"Increased consumption of fresh fruits and vegetables is crucial to a healthy diet. That's why it is so important for the Produce Marketing Association to support the Partnership and better educate consumers with the information they need to reduce their risk of foodborne illness," says Bryan Silbermann, Partnership Board member and President of PMA. "While the Partnership's research reveals that great progress has been made, more work needs to be done. Through the Fight BAC!¢ç campaign, PMA joins other industry, government and consumer groups to educate consumers about safe produce handling."
The Partnership for Food Safety Education unites industry associations, consumer and public health groups and the United States Department of Agriculture, the Environmental Protection Agency and from the Department of Health and Human Services, the Centers for Disease Control and Prevention and the Food and Drug Administration, to educate the public about safe food handling and preparation. The Partnership, a non-profit organization, is the creator and steward of the Fight BAC!¢ç campaign, a food safety education program developed using scientifically based recommendations and resulting from an extensive consumer research process. Fight BAC!¢ç materials are fully accessible online at http://www.fightbac.org and utilized by consumers, teachers, dietitians, public health officials and extension agents across the United States.
Source: Partnership for Food Safety Education
Two dozen families drop E. coli suit against fair board
Source of Article: http://www.katu.com/health/story.asp?ID=71828
Coli Suit EUGENE, Ore. - Two dozen families affected by the largest E.Coli outbreak
in Oregon's history have dropped their lawsuit against Lane County and the fair
Public health investigators traced the fair outbreak to a sheep and goat area, but could NOT determine exactly how people became infected.
Some of the people that were infected became seriously sick. And that includes a two-year-old who needed 17 rounds of dialysis to filter toxins and excess water from her blood.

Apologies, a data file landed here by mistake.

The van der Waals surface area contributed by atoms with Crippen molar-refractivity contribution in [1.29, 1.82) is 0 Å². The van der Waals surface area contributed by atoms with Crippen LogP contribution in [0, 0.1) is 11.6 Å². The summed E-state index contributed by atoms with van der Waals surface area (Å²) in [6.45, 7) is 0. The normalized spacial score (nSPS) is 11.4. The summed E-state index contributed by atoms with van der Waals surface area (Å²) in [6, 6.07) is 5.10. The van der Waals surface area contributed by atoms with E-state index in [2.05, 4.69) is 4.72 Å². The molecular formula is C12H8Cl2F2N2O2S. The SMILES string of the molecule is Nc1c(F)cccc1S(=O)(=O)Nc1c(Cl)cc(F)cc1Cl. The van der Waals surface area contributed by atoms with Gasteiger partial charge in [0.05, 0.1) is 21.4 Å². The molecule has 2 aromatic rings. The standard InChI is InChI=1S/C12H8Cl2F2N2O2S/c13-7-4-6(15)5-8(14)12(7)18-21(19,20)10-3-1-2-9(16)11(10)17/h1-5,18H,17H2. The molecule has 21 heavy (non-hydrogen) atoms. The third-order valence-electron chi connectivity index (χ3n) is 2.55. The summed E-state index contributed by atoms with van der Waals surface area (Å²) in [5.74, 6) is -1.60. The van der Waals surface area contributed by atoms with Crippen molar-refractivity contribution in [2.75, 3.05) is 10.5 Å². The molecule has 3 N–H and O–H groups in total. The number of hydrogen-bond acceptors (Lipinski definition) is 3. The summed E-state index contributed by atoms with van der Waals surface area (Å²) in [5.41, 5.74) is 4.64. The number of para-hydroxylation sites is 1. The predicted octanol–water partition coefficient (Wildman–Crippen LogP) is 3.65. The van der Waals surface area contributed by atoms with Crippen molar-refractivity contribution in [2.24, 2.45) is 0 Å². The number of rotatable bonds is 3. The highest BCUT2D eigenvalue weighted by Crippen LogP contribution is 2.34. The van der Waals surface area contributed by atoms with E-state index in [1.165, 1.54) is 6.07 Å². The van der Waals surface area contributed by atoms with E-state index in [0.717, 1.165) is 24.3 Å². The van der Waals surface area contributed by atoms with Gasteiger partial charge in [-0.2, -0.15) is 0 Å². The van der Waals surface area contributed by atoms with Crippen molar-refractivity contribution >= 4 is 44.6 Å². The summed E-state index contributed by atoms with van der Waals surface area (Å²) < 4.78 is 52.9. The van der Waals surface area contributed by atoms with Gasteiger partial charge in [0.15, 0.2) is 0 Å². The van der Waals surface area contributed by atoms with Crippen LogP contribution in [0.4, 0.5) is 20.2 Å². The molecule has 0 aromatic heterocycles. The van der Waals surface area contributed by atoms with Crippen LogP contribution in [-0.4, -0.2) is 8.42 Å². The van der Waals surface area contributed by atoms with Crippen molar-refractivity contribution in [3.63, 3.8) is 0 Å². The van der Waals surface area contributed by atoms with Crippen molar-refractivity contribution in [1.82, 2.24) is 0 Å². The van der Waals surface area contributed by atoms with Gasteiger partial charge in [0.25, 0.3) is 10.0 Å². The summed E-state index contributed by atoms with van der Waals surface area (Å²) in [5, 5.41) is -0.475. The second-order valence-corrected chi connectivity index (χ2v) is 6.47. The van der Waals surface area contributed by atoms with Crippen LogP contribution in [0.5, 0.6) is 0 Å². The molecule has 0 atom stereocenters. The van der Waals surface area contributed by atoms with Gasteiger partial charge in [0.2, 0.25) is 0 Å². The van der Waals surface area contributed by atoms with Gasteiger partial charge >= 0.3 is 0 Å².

In response to the outbreak, the fair placed portable hand-washing stations at all barn entrances.
food safety with processing automation
washing or hand hygiene - is there a difference?
Campylobacter Easier to Count
For researchers in the laboratory, counting the number of colonies of Campylobacter bacteria growing in round petri dishes can be like trying to count the number of raindrops on your car¡¯s windshield after a light rain.
Historically, agar--the gel material used to grow Campylobacter in tissue culture--has blood components, or charcoal, as ingredients. These components give the agar a dark color. Unfortunately, Campylobacter colonies are clear, often appearing as water droplets on the agar. Now ARS food technologist J. Eric Line of the Poultry Microbiological Safety Research Unit in Athens, Ga., has found a way to make the task a whole lot easier.
Line has found that exposing Campylobacter to low levels of a chemical called triphenyltetrazolium chloride (TTC) was not detrimental to bacterial growth, yet imparted a deep-red to magenta color to the Campylobacter colonies. The new agars used for Campylobacter growth are translucent, resulting in a contrast of dark colonies on a translucent background. This contrast makes it easier for researchers to isolate and count Campylobacter. The new technology also allows researchers to count the bacteria on light boxes or electronically.